February is Teen Dating Violence Awareness Month. Although the issue of dating abuse should be on our radars all the time, it’s important to use this month to acknowledge how serious this problem is becoming in America – and take active steps to stop it.
are victims of dating abuse each year, according to Love Is Respect, an anti-violence advocacy group. That’s only an estimate, based on reported cases. Like adult victims of domestic violence, many teens are afraid of reporting their abuser to parents, teachers and guidance counselors – and certainly to law enforcement. Victims often have the impression that no one will believe them, or that their partner will punish them even more if they seek help.
How to Teach Your Teen Healthy Communication about Violent Dating Relationships
One of the trickiest parts of parenting teens is knowing how to talk to them about such delicate matters. Adolescence and puberty are notoriously difficult for parents as their children begin reaching for independence and self-exploration, and letting go is hard. However, psychologists emphasize that as teens face social pressures to have sex, try drugs, or drink, parents have a duty to inform their child about how to cope with those challenges.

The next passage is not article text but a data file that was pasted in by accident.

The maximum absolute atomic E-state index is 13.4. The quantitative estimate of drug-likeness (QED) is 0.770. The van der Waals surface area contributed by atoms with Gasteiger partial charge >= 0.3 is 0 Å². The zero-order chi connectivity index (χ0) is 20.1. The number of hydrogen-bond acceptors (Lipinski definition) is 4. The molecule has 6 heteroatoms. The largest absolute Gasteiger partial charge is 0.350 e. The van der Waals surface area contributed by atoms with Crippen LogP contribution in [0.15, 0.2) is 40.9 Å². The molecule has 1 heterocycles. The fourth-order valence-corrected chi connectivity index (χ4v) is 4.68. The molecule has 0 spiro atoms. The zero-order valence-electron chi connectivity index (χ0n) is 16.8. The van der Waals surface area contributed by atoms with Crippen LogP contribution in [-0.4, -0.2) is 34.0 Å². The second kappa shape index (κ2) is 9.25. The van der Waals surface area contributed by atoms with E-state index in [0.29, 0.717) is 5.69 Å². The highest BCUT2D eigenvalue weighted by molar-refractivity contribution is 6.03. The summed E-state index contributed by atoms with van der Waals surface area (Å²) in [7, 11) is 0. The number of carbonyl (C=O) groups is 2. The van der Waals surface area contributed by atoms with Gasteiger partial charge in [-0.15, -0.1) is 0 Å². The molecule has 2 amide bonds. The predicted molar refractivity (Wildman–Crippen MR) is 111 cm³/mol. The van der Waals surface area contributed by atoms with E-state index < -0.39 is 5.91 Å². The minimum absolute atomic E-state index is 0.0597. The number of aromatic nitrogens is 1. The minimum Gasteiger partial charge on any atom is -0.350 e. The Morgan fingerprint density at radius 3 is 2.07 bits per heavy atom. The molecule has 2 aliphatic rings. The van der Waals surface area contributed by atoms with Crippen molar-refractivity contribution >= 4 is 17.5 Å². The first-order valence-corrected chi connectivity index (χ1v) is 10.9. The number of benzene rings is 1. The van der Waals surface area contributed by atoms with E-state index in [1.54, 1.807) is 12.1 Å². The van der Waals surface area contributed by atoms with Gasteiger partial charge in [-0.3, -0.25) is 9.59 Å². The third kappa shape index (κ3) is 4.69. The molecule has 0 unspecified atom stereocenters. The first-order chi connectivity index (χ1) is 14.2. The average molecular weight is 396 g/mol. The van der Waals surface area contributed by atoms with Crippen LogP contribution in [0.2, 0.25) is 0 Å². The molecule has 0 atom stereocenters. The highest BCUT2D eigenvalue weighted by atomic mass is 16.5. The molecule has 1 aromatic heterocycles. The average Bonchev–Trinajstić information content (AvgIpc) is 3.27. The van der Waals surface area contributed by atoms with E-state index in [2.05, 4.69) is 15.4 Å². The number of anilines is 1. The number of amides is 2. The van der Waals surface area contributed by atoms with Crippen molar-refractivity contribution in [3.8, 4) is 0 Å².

Help Your Teen Understand Healthy Communication Skills in a Relationship
Parents are in a unique position to teach their children about what constitutes a healthy relationship. Naturally, it starts at home. From a young age, kids observe the social dynamics between their parents. They pick up on positive and negative behaviors, and those actions – both verbal and physical – may have a long-term impact on the way they relate to others. That’s not to say that every child who observes a violent relationship will go on to hurt their own romantic partners in the future. But it can shape how they feel about dating when it comes to matters of control, courtesy and respect.
For more information about teen dating violence, visit these sites:
- Love Is Respect
- Love Is Not Abuse
- National Resource Center for Teen Dating Violence
- Break The Cycle
- National Dating Abuse Helpline
- Centers for Disease Control and Prevention
- National Center for Victims of Crime
- National Center on Domestic and Sexual Violence